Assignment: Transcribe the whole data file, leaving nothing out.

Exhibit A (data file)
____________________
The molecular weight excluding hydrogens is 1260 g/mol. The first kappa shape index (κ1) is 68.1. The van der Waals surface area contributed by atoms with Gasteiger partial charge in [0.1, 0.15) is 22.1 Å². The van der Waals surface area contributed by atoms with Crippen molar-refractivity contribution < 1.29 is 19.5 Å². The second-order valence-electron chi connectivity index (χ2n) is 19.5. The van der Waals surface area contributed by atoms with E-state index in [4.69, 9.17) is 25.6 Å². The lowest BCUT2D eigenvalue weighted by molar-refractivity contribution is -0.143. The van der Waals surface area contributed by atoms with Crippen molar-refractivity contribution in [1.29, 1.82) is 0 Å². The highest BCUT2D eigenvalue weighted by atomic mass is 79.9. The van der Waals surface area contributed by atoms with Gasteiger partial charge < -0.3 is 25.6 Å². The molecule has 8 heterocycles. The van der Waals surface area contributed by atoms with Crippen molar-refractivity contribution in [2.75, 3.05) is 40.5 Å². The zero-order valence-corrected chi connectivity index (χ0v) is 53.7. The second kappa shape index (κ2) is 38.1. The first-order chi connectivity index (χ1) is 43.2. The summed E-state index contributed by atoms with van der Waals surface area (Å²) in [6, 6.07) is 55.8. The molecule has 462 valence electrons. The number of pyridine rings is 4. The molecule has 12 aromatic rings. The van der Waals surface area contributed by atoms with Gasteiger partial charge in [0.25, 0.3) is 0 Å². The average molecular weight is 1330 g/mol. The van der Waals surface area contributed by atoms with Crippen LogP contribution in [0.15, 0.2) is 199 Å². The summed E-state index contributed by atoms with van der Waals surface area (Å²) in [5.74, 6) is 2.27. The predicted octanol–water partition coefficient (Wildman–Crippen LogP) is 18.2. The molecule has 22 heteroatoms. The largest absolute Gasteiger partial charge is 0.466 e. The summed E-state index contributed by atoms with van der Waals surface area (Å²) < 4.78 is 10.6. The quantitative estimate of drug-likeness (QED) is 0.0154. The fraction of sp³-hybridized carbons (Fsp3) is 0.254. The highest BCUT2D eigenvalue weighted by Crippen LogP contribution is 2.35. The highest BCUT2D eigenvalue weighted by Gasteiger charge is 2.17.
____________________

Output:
The molecular weight excluding hydrogens is 1260 g/mol. The first kappa shape index (κ1) is 68.1. The van der Waals surface area contributed by atoms with Gasteiger partial charge in [0.1, 0.15) is 22.1 Å². The van der Waals surface area contributed by atoms with Crippen molar-refractivity contribution < 1.29 is 19.5 Å². The second-order valence-electron chi connectivity index (χ2n) is 19.5. The van der Waals surface area contributed by atoms with E-state index in [4.69, 9.17) is 25.6 Å². The lowest BCUT2D eigenvalue weighted by molar-refractivity contribution is -0.143. The van der Waals surface area contributed by atoms with Crippen molar-refractivity contribution in [1.29, 1.82) is 0 Å². The highest BCUT2D eigenvalue weighted by atomic mass is 79.9. The van der Waals surface area contributed by atoms with Gasteiger partial charge < -0.3 is 25.6 Å². The molecule has 8 heterocycles. The van der Waals surface area contributed by atoms with Crippen molar-refractivity contribution in [2.75, 3.05) is 40.5 Å². The zero-order valence-corrected chi connectivity index (χ0v) is 53.7. The second kappa shape index (κ2) is 38.1. The first-order chi connectivity index (χ1) is 43.2. The summed E-state index contributed by atoms with van der Waals surface area (Å²) in [6, 6.07) is 55.8. The molecule has 462 valence electrons. The number of pyridine rings is 4. The molecule has 12 aromatic rings. The van der Waals surface area contributed by atoms with Gasteiger partial charge in [0.25, 0.3) is 0 Å². The average molecular weight is 1330 g/mol. The van der Waals surface area contributed by atoms with Crippen LogP contribution in [0.15, 0.2) is 199 Å². The summed E-state index contributed by atoms with van der Waals surface area (Å²) in [5.74, 6) is 2.27. The predicted octanol–water partition coefficient (Wildman–Crippen LogP) is 18.2. The molecule has 22 heteroatoms. The largest absolute Gasteiger partial charge is 0.466 e. The summed E-state index contributed by atoms with van der Waals surface area (Å²) < 4.78 is 10.6. The quantitative estimate of drug-likeness (QED) is 0.0154. The fraction of sp³-hybridized carbons (Fsp3) is 0.254. The highest BCUT2D eigenvalue weighted by Crippen LogP contribution is 2.35. The highest BCUT2D eigenvalue weighted by Gasteiger charge is 2.17.